After running the guns through a Waves doubler with three voices pitched down slightly and H-Comp set to squash the heck out of it, I started to feel that it was no longer a gun or even a really BIG gun. I proceeded to add some RenBass and a whole ton of L2 limiting. The next thing I knew I had what is very close to an explosion sound. I messed around with a few of the settings on the plug ins and it really started to get big. H-Comp was instrumental in getting the sound fat. I really over squashed it and eventually pulled back on it some because the background noise and hiss was starting to get noticeable. I added some C4 high frequency noise reduction and expansion and it came out well. – Frank Bry on designing explosions.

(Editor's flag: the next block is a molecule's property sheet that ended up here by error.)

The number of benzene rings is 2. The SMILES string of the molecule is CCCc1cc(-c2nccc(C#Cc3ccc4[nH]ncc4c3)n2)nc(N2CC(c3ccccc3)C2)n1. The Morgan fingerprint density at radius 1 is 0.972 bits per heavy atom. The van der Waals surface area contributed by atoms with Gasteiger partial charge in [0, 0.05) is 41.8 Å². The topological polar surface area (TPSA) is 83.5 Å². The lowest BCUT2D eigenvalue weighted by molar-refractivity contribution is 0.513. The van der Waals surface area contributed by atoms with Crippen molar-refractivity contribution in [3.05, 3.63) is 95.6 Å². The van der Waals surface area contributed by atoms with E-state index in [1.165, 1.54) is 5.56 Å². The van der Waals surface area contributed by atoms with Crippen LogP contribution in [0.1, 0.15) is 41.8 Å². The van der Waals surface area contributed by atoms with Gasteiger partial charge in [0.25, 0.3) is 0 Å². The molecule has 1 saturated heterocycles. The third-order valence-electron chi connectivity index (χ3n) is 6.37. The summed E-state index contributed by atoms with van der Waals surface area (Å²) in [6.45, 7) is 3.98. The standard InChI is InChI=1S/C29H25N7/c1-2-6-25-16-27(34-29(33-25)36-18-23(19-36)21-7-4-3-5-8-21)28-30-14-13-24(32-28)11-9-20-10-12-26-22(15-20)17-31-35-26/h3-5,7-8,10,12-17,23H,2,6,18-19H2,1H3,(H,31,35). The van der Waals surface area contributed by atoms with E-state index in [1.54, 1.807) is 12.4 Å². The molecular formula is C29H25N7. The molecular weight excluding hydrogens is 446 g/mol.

Linear Phase Multiband and Linear Phase EQ

Linear Phase Multiband is a multiband compressor based on C4 but loaded with more innovations focused on getting a more puristic sound. You may want to use it mostly on sound effects mastering (if you like to add dynamics processing to it of course). This plugin will give you a lot of flexibility along with clean results. I still prefer using C4 most of the time. It’s simpler, easier and has something special that I love.

Linear Phase EQ features the same technology behind Linear Phase Multiband, but as a clean and fantastic equalizer, oriented to clean and detailed equalization tasks. This equalizer was created mostly for mastering tasks, so its clean behavior can be really helpful on treating your field recordings. An example:

“After recording on location, I like to use the LinEQ to master my recordings before I use them in the editing process. It allows me to clean up the sound surgically, without adding any color, just getting rid of those frequencies that I know I won’t need later.” – Scott Martin Gershin